Exclusive interview by Iride Aparicio

Pictures courtesy: BROADWAY S.J.

Alex Nee
Actor ALEX NEE as Jonny  Photo by Litwin

SAN JOSÉ, CA –  Jesus of Suburbia as the character of  Johnny is nicknamed in the Punk Green Day’s "AMERICAN IDIOT" musical, is a fun role to play, says ALEX NEE (pronounced Knee) who will be playing it from Tuesday, June 4th through June 9 at  the S.J. Center of the Performing Arts, as part of the 2012-2013 Season of Broadway San José. to CULTURAL WORLD BILINGUAL.

“It is one of the most fun roles I ever had.” He adds. “There is lots of power inherited in this role and I can do everything I want on stage.  I can follow all my impulses, yell at the audience, or tell people to screw off and raise my  finger.  That’s my job. That’s what people like about this character. So it is fun to be sort of a “self titled” martyr because he has a lot of power in that.”

We ask the star of  Green Day’s AMERICAN IDIOT, How does he define the show?

A.N. “It is a punk rock coming-of-age story that deals with three young guys who are trying to grow up in post 9/11 America, and some of the problems that they encounter, the loves that they find. But mainly the show is about growing up and finding what it is important to you, and where your own voice lies.”

C.W.B. As an actor, what attracted to about the musical?

A.N.  “It is quite a challenging show. There is no dialogue, it is completely sung through so there is just music for the most part, with some monologue, so to develop a character with sound and lyrics is a challenge, but a fun one.

The music is such fun to sing every night.  I also think that what is so beautiful about the show is that it is sort of abstract and that many can sort of see themselves in the show. Another interesting part is the choreography that we get to do.  The dances are very unique to the show.  They are all based on  punk shows, Marshall Arts and fighting sounds so they are punchy, energetic and  exciting.

C.W.B. What are the challenges of an actor playing  your character?

A.N. “In the show, Johnny is an antihero, which is one of the challenges in the role.  My first line in the show is I jerked off into oblivion last night.” which is not the most sympathetic way to win over an audience. People just don’t go: That’s a guy I could get behind. So, to get to the point from there to where the audience is rooting for you, is a challenge, because the audience, knows that you are such a messed up, loud, angry, rude guy.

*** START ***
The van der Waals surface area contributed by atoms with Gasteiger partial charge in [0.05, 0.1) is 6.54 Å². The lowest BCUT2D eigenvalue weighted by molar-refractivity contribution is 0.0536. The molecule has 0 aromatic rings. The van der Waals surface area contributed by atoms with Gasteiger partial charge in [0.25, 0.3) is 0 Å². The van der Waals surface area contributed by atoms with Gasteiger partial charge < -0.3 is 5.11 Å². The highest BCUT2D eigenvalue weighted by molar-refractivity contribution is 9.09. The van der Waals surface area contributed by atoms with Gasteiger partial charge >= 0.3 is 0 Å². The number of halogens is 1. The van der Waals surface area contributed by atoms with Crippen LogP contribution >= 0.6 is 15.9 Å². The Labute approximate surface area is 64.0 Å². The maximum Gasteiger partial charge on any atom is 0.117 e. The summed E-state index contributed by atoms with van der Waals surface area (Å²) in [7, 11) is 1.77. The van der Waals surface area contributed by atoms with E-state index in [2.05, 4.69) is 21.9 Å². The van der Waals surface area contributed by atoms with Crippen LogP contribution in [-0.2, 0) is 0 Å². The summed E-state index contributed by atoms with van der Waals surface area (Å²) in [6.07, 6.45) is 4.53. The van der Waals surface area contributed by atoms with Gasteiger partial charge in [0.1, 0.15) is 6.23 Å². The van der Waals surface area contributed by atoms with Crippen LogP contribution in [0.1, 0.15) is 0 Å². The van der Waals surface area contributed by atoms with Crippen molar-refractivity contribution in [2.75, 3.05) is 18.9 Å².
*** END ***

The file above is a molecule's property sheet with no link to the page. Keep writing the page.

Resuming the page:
C.W.B.  What are his characteristics?

A.N.  Johnny is very very passionate, but I think he does not know where to direct that passion. I think of him as sort type of a revel, searching for a cause. He is young, and he gets lost very easily. He gets attracted by many things, among them girls and drugs and partying and rock-n’ roll. He succumbs to that and he really digs himself into a deep hole of addiction and depression and pushes everyone away from him. Luckily, he brakes out from that and tries to get himself out of it, reaches out to his friends and gets back home. But I think the most important thing about him is that he is just a young guy who is trying very hard to find his own voice but is very confused at the same time.”

C.W.B.  As an actor, how did you prepare for the role?

A.N. I am the same age as my character, which is quite helpful, because I can draw a lot from my own experiences.  When at the beginning of the show Johnny says that he is going to go to the Big city and find his dream, I felt that, when I was out of school, it was the dawning or the rest of my life.  I believed that everything was possible. So for that side of my character, I sort of use my own life.”

“ For the sort of darker, more problematic and twisted side of my character, I try to withdraw on the music which conveys sort of his rage and convey it with my body. I also rely a lot on my choreographer, STEVEN HOGGETT, and his wonderful choreography that is so visual and I feel so connected to. That determines many of the emotional choices I am making. Helping me  inhabit the emotions that my character is going to.”

C.W.B.  What’s your favorite song and why?

A.N. “It changed.  At first is was “Holiday” at the beginning, and it is me wanting to have a blast. That was a lot of fun for me. Now it sort of transitions to "Whatsername” a very quiet reflective song that closes the show very nicely and I get a chance to reflect in everything I am going through. There is a big rush at the end, and when I hear the song, this very epic driving thing, I just I sit there banging my head over and over. That final release of everything I had in my body is always satisfying.  It is very hard to do it but always very satisfying. It feels good, I feel as if I had accomplished something.”

Alex Nee in American Idiot
          ALEX NEE  in another scene from the  Work Light Production

C.W.B. What is Theatre for you?

A.N. Theatre is a chance for people to connect (with each other)  in an unreal level.  I think that everybody who sees the show will have a communal catharsis, and through that, feel closer to the stranger sitting away from them.  I think that (theatre) is extremely important to have around because it holds a mirror to society. Some times, it could show our flaws, but also the beauty that is there in life. Theatre is sort of a ritual, which we have done for thousands of years, that somehow reminds ourselves that we are human, and we are flawed and we are beautiful and we are here, surrounded by other beautiful flawed human beings.  “


ALEX NEE (Johnny) who is on his first tour, is a local actor.  He was born in San Francisco and started acting while studying in Addison Elementary School in Palo Alto.  He is a senior (on leave) at Northwestern University. Recent credits include Spring Awakening (Melchior) Rent (Roger) and Who’s Tommy (Hawker).